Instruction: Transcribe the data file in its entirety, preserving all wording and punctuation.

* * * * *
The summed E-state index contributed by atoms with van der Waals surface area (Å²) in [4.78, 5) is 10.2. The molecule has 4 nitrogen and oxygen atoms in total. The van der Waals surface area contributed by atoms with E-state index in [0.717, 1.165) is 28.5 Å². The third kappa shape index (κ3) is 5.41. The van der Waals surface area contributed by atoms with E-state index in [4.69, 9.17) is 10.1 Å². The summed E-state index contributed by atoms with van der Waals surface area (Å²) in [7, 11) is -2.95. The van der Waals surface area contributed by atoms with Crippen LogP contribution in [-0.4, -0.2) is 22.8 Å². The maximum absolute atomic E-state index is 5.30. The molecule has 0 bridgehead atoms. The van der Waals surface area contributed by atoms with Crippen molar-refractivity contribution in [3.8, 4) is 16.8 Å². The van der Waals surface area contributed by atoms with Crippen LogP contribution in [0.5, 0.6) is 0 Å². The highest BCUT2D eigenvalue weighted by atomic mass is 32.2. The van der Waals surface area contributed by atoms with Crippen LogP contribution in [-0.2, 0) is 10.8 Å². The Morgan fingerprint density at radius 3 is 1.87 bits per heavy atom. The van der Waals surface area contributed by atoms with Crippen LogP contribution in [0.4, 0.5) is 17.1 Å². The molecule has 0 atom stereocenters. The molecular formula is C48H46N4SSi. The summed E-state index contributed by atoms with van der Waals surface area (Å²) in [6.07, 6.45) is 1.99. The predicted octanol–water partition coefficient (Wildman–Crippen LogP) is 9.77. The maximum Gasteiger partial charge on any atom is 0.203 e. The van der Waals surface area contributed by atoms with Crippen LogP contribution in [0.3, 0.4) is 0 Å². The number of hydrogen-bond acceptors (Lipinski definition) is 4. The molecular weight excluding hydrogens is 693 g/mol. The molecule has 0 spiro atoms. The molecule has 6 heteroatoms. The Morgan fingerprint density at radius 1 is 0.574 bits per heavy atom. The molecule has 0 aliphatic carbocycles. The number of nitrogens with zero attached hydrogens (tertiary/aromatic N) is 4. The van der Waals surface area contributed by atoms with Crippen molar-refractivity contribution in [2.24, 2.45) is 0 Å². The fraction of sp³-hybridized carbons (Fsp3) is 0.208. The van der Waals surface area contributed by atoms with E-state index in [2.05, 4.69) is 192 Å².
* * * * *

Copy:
The summed E-state index contributed by atoms with van der Waals surface area (Å²) in [4.78, 5) is 10.2. The molecule has 4 nitrogen and oxygen atoms in total. The van der Waals surface area contributed by atoms with E-state index in [0.717, 1.165) is 28.5 Å². The third kappa shape index (κ3) is 5.41. The van der Waals surface area contributed by atoms with E-state index in [4.69, 9.17) is 10.1 Å². The summed E-state index contributed by atoms with van der Waals surface area (Å²) in [7, 11) is -2.95. The van der Waals surface area contributed by atoms with Crippen LogP contribution in [-0.4, -0.2) is 22.8 Å². The maximum absolute atomic E-state index is 5.30. The molecule has 0 bridgehead atoms. The van der Waals surface area contributed by atoms with Crippen molar-refractivity contribution in [3.8, 4) is 16.8 Å². The van der Waals surface area contributed by atoms with Crippen LogP contribution in [0.5, 0.6) is 0 Å². The highest BCUT2D eigenvalue weighted by atomic mass is 32.2. The van der Waals surface area contributed by atoms with Crippen LogP contribution in [-0.2, 0) is 10.8 Å². The Morgan fingerprint density at radius 3 is 1.87 bits per heavy atom. The van der Waals surface area contributed by atoms with Crippen LogP contribution in [0.4, 0.5) is 17.1 Å². The molecule has 0 atom stereocenters. The molecular formula is C48H46N4SSi. The summed E-state index contributed by atoms with van der Waals surface area (Å²) in [6.07, 6.45) is 1.99. The predicted octanol–water partition coefficient (Wildman–Crippen LogP) is 9.77. The maximum Gasteiger partial charge on any atom is 0.203 e. The van der Waals surface area contributed by atoms with Crippen LogP contribution in [0.3, 0.4) is 0 Å². The number of hydrogen-bond acceptors (Lipinski definition) is 4. The molecular weight excluding hydrogens is 693 g/mol. The molecule has 0 spiro atoms. The molecule has 6 heteroatoms. The Morgan fingerprint density at radius 1 is 0.574 bits per heavy atom. The molecule has 0 aliphatic carbocycles. The number of nitrogens with zero attached hydrogens (tertiary/aromatic N) is 4. The van der Waals surface area contributed by atoms with Crippen molar-refractivity contribution in [2.24, 2.45) is 0 Å². The fraction of sp³-hybridized carbons (Fsp3) is 0.208. The van der Waals surface area contributed by atoms with E-state index in [2.05, 4.69) is 192 Å².